trans military service

The vice president declared transgender rights to be "the civil rights issue of our time."
While the notion that transgenderism is mainly if not entirely a medical condition may have helped remove a little bit (though certainly not much) of the stigma attached to being a trans person, it also limits us. And it will limit the military.
I can't remember the day I learned that transgender people were still banned from serving in the United States military. But I do know I met that fact with shock. How shortsighted of me to not consider them in our work. Why had I not known this before?
Last week Professor Dean Spade, a former teaching fellow at Harvard and transgender activist, attacked efforts to raise awareness of the exclusion of transgender people from U.S. military service.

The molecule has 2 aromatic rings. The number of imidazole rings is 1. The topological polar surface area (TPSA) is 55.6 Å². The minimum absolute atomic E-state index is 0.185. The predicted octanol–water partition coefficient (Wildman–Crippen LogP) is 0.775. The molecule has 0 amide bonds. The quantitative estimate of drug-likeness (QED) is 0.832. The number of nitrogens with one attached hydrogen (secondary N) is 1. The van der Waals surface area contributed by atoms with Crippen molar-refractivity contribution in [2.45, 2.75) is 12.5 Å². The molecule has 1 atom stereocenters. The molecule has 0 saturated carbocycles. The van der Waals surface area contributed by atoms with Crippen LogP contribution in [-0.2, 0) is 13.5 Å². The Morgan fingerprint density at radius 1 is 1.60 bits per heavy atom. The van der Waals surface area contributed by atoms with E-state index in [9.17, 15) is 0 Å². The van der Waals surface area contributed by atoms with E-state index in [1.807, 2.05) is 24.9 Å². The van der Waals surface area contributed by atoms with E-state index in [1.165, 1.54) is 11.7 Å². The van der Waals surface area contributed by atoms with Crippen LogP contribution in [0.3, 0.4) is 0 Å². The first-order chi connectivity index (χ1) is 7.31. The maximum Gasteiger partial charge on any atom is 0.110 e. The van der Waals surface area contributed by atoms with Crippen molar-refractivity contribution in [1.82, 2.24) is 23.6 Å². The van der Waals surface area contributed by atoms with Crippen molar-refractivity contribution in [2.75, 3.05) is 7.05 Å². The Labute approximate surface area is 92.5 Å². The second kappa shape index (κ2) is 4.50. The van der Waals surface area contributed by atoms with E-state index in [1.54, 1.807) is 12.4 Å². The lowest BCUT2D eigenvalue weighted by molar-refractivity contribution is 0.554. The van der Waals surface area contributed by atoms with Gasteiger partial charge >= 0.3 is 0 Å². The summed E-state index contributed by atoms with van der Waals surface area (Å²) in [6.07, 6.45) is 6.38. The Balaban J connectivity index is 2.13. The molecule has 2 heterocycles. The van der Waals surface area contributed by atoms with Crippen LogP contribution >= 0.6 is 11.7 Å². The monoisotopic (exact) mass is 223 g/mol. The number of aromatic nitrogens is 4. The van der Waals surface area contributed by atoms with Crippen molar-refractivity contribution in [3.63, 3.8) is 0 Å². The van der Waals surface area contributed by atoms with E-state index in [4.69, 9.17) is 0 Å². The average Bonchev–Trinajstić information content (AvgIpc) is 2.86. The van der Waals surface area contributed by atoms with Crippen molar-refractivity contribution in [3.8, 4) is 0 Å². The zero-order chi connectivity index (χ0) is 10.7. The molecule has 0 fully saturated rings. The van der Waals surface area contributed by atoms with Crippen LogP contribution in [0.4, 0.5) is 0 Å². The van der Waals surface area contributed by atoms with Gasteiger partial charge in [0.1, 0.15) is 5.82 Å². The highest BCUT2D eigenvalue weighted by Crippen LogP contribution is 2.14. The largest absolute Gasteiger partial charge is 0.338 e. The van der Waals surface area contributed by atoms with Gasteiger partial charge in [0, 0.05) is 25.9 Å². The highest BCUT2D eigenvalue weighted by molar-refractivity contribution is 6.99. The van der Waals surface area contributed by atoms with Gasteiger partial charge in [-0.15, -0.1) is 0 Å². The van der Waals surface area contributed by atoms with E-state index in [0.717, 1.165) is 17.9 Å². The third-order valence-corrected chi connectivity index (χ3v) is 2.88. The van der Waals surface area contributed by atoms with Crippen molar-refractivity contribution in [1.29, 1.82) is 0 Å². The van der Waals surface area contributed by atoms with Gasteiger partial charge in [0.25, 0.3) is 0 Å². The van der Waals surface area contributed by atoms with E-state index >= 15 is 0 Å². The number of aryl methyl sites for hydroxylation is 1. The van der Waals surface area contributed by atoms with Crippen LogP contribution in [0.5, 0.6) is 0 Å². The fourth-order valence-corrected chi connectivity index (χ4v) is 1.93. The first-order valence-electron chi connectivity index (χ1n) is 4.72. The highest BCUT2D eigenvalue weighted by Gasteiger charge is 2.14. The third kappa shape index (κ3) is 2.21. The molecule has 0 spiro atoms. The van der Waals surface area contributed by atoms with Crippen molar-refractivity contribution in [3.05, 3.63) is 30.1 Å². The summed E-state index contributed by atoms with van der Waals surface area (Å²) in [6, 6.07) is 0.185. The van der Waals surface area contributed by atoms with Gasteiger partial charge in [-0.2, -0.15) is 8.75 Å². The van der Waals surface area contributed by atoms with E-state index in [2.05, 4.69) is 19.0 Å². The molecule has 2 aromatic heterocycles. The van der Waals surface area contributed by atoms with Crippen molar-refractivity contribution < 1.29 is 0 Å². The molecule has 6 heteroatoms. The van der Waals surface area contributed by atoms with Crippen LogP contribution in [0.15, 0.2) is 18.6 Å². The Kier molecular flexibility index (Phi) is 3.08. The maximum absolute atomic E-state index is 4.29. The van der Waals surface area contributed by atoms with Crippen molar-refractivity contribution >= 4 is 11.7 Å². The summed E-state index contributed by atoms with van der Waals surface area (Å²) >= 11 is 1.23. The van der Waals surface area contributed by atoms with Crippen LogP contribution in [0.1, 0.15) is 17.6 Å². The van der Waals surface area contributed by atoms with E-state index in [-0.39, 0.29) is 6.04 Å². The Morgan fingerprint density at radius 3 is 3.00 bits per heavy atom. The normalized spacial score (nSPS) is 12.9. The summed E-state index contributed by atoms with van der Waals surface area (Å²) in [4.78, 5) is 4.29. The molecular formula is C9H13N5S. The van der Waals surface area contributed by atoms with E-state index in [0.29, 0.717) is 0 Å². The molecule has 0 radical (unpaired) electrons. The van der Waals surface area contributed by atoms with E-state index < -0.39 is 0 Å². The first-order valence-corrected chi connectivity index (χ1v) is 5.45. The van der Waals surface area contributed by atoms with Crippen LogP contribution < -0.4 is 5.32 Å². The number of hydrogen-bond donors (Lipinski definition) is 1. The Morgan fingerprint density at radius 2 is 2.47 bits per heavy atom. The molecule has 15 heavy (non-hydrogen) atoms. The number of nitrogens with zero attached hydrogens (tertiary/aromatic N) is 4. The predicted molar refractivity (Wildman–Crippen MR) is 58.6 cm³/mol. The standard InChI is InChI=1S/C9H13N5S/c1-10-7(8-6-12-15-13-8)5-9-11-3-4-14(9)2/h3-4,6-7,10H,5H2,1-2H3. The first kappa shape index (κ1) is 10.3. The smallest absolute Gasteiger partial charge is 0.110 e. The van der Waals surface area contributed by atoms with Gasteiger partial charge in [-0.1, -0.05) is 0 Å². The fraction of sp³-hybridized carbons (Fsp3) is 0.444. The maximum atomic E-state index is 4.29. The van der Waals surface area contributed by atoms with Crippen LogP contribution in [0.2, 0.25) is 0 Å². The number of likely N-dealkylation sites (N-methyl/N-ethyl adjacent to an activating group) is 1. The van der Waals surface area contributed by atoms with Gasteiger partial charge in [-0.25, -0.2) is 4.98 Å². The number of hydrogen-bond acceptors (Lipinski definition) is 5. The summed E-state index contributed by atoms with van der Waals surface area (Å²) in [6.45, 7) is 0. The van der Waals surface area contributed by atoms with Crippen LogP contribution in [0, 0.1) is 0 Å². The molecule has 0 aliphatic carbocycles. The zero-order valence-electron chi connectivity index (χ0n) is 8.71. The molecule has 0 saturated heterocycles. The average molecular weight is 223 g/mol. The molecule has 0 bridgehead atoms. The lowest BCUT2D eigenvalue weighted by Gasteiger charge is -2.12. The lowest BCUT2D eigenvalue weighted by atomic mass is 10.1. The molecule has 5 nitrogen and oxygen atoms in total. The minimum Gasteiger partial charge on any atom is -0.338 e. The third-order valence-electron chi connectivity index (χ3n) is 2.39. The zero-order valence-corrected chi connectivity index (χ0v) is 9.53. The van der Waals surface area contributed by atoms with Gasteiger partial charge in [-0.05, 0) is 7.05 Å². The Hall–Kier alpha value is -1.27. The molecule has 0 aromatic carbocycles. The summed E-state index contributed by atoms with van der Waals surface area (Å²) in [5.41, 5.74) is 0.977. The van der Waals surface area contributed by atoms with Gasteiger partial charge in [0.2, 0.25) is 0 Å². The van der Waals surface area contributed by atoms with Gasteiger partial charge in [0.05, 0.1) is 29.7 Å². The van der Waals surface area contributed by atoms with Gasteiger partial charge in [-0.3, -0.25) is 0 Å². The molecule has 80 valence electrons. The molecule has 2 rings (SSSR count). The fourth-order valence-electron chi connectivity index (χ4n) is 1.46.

The network these brave LGBT troops were building, using a new generation of social tools like Facebook, was strong, but it had one glaring weakness: Its security was completely dependent upon the policies and the precautions put in place by the companies that hosted it.
Many in the trans community had a hard time coming to terms with the idea that adding other requirements to the repeal of DADT, such as open trans service, was not really the same fight. As Allyson also was transgender, I had presumed that she would have the same opinion.
As the combat exclusion for women comes to an end and open service for gay, lesbian and bisexual Americans edges closer to truly equal service, it becomes more and more obvious that there is no rational basis on which to bar qualified transgender people from serving in our armed forces.